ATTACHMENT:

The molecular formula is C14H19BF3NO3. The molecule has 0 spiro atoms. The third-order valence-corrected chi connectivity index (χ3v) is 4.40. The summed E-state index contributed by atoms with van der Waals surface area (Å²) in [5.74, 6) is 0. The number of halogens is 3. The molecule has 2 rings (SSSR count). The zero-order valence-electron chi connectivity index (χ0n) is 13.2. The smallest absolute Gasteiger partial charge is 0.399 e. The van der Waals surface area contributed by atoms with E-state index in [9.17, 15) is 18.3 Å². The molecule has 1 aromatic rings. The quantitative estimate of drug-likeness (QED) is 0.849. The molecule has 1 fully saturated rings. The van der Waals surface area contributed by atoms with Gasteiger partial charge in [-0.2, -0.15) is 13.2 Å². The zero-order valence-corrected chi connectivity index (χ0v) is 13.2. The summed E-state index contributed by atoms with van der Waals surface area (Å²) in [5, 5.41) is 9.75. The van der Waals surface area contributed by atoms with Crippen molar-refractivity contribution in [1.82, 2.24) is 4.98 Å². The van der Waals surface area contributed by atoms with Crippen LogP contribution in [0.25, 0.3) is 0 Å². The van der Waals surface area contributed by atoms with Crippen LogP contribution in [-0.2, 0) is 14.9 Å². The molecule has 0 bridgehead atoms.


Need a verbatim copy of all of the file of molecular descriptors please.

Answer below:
The molecular formula is C14H19BF3NO3. The molecule has 0 spiro atoms. The third-order valence-corrected chi connectivity index (χ3v) is 4.40. The summed E-state index contributed by atoms with van der Waals surface area (Å²) in [5.74, 6) is 0. The number of halogens is 3. The molecule has 2 rings (SSSR count). The zero-order valence-electron chi connectivity index (χ0n) is 13.2. The smallest absolute Gasteiger partial charge is 0.399 e. The van der Waals surface area contributed by atoms with E-state index in [9.17, 15) is 18.3 Å². The molecule has 1 aromatic rings. The quantitative estimate of drug-likeness (QED) is 0.849. The molecule has 1 fully saturated rings. The van der Waals surface area contributed by atoms with Gasteiger partial charge in [-0.2, -0.15) is 13.2 Å². The zero-order valence-corrected chi connectivity index (χ0v) is 13.2. The summed E-state index contributed by atoms with van der Waals surface area (Å²) in [5, 5.41) is 9.75. The van der Waals surface area contributed by atoms with Crippen molar-refractivity contribution in [1.82, 2.24) is 4.98 Å². The van der Waals surface area contributed by atoms with Crippen LogP contribution in [0.25, 0.3) is 0 Å². The van der Waals surface area contributed by atoms with Crippen LogP contribution in [-0.2, 0) is 14.9 Å². The molecule has 0 bridgehead atoms.